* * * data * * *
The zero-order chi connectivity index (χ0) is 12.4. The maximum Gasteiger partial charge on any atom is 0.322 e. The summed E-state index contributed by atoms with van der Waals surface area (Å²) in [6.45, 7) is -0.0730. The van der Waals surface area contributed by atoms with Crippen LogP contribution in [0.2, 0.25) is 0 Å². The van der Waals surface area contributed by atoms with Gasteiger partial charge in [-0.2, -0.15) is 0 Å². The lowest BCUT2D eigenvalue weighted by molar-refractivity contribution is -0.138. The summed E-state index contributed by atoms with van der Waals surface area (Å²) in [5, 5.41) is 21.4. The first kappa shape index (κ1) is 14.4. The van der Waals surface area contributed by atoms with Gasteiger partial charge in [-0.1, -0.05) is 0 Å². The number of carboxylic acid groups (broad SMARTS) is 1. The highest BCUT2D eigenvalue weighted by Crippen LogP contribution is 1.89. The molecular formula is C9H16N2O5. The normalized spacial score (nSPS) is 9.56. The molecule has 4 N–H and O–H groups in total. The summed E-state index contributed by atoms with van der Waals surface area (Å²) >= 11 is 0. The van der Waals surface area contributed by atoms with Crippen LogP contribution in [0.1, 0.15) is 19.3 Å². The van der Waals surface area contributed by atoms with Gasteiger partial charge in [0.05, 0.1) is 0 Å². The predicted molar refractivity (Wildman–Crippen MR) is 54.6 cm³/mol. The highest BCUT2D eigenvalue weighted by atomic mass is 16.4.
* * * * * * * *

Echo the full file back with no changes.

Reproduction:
The zero-order chi connectivity index (χ0) is 12.4. The maximum Gasteiger partial charge on any atom is 0.322 e. The summed E-state index contributed by atoms with van der Waals surface area (Å²) in [6.45, 7) is -0.0730. The van der Waals surface area contributed by atoms with Crippen LogP contribution in [0.2, 0.25) is 0 Å². The van der Waals surface area contributed by atoms with Gasteiger partial charge in [-0.2, -0.15) is 0 Å². The lowest BCUT2D eigenvalue weighted by molar-refractivity contribution is -0.138. The summed E-state index contributed by atoms with van der Waals surface area (Å²) in [5, 5.41) is 21.4. The first kappa shape index (κ1) is 14.4. The van der Waals surface area contributed by atoms with Gasteiger partial charge in [-0.1, -0.05) is 0 Å². The number of carboxylic acid groups (broad SMARTS) is 1. The highest BCUT2D eigenvalue weighted by Crippen LogP contribution is 1.89. The molecular formula is C9H16N2O5. The normalized spacial score (nSPS) is 9.56. The molecule has 4 N–H and O–H groups in total. The summed E-state index contributed by atoms with van der Waals surface area (Å²) >= 11 is 0. The van der Waals surface area contributed by atoms with Crippen LogP contribution in [0.1, 0.15) is 19.3 Å². The van der Waals surface area contributed by atoms with Gasteiger partial charge in [0.05, 0.1) is 0 Å². The predicted molar refractivity (Wildman–Crippen MR) is 54.6 cm³/mol. The highest BCUT2D eigenvalue weighted by atomic mass is 16.4.